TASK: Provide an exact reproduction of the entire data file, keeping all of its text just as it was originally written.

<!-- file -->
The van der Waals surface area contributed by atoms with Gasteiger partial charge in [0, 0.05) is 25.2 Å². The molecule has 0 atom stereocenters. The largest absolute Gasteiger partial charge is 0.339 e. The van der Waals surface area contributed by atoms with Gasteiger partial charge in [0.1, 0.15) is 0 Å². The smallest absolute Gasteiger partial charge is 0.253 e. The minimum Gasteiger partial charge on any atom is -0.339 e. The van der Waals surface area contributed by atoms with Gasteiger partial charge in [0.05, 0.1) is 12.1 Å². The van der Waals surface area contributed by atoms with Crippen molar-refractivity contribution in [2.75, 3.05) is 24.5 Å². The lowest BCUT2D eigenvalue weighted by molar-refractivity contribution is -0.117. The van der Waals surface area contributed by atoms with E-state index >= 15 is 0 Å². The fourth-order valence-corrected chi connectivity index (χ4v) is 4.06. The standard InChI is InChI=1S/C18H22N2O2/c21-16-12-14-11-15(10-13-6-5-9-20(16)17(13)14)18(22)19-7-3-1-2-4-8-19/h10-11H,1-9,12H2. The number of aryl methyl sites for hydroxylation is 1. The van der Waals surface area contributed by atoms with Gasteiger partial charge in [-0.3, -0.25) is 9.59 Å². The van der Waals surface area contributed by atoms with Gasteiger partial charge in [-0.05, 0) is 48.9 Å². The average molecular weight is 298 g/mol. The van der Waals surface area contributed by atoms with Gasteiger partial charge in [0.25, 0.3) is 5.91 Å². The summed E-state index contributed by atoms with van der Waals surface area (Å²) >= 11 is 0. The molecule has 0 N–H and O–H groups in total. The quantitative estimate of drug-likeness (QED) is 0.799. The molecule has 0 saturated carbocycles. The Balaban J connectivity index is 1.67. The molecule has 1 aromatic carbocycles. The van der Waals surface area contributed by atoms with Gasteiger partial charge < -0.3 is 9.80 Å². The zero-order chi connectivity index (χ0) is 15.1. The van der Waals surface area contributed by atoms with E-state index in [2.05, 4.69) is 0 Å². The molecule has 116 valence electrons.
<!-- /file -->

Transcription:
The van der Waals surface area contributed by atoms with Gasteiger partial charge in [0, 0.05) is 25.2 Å². The molecule has 0 atom stereocenters. The largest absolute Gasteiger partial charge is 0.339 e. The van der Waals surface area contributed by atoms with Gasteiger partial charge in [0.1, 0.15) is 0 Å². The smallest absolute Gasteiger partial charge is 0.253 e. The minimum Gasteiger partial charge on any atom is -0.339 e. The van der Waals surface area contributed by atoms with Gasteiger partial charge in [0.05, 0.1) is 12.1 Å². The van der Waals surface area contributed by atoms with Crippen molar-refractivity contribution in [2.75, 3.05) is 24.5 Å². The lowest BCUT2D eigenvalue weighted by molar-refractivity contribution is -0.117. The van der Waals surface area contributed by atoms with E-state index >= 15 is 0 Å². The fourth-order valence-corrected chi connectivity index (χ4v) is 4.06. The standard InChI is InChI=1S/C18H22N2O2/c21-16-12-14-11-15(10-13-6-5-9-20(16)17(13)14)18(22)19-7-3-1-2-4-8-19/h10-11H,1-9,12H2. The number of aryl methyl sites for hydroxylation is 1. The van der Waals surface area contributed by atoms with Gasteiger partial charge in [-0.3, -0.25) is 9.59 Å². The van der Waals surface area contributed by atoms with Gasteiger partial charge in [-0.05, 0) is 48.9 Å². The average molecular weight is 298 g/mol. The van der Waals surface area contributed by atoms with Gasteiger partial charge in [0.25, 0.3) is 5.91 Å². The summed E-state index contributed by atoms with van der Waals surface area (Å²) >= 11 is 0. The molecule has 0 N–H and O–H groups in total. The quantitative estimate of drug-likeness (QED) is 0.799. The molecule has 0 saturated carbocycles. The Balaban J connectivity index is 1.67. The molecule has 1 aromatic carbocycles. The van der Waals surface area contributed by atoms with Gasteiger partial charge < -0.3 is 9.80 Å². The zero-order chi connectivity index (χ0) is 15.1. The van der Waals surface area contributed by atoms with E-state index in [2.05, 4.69) is 0 Å². The molecule has 116 valence electrons.